I was also aware that Rosencrantz and Guildenstern were indeed happy to work on Claudius’ behalf when they agreed to accompany their old friend to England. I assume they were concerned for Hamlet’s welfare and expecting to take good care of him, and that his execution would have shocked and horrified them, but there was a strong sense that they’d picked a side to support and it was the wrong one. As a side note, one aspect of seeing any grouping of Will’s plays in a season is the inevitable crossover moment, so when Claudius said “All may be well”, I was immediately reminded of the King of France’s line at the end of All’s Well – “All yet seems well”.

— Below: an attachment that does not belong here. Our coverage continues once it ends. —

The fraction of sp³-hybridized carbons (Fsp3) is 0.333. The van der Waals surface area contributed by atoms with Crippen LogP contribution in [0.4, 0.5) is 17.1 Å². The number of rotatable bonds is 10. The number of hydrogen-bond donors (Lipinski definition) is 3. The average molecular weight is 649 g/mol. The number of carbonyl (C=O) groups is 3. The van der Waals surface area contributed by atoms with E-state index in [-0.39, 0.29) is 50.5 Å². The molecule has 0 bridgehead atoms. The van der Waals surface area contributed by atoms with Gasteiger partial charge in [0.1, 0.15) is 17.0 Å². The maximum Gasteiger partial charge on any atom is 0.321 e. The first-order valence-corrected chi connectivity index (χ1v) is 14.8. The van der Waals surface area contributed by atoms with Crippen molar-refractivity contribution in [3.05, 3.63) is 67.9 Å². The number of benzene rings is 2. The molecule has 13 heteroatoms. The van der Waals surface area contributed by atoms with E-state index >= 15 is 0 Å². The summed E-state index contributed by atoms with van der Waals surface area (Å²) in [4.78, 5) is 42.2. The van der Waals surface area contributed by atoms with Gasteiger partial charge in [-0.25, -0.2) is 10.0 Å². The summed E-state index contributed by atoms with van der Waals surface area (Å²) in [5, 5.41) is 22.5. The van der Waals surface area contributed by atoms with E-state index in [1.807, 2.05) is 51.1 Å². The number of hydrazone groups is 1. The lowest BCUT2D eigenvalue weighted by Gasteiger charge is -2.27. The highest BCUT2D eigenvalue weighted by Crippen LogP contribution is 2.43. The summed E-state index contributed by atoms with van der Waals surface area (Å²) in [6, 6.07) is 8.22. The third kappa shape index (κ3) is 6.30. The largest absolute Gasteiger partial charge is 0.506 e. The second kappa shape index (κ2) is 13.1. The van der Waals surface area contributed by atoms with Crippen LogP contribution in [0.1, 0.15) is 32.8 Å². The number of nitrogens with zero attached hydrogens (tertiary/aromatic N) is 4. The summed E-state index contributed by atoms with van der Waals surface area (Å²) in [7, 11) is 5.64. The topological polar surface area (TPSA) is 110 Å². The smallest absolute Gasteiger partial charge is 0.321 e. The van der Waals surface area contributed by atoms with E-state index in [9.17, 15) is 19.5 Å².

Karen Archer’s performance as Gertrude was much stronger in the closet scene, and the argument between mother and son was really striking sparks. Gertrude was convinced that Hamlet wouldn’t hurt her – “Thou wilt not murder me” – but changed her mind as he brandished his dagger; she became really scared at the prospect of being attacked. The murder of Polonius seemed a little quicker tonight, and then the scene settled down into Hamlet’s attempt to show his mother the extent of her wrongdoing, “th’incestuous…bed” of the ghost’s earlier speech. This time I spotted that Hamlet was using the Polaroid photo of Claudius, taken by Horatio, to show her the difference between her two spouses, and that worked very well for me, given the identical-twin nature of the two brothers. The effect was to bring up Gertrude’s own deep grief at the loss of her first husband, and allowed Hamlet’s words to have more of an impact. She looked up at him on the word “murderer” – this was news to her – and Hamlet handed his mother the ever-present prayer book to help her “confess yourself to heaven”. Their encounter was as dramatic and as clear as I can remember, and set us up nicely for the long downhill stint.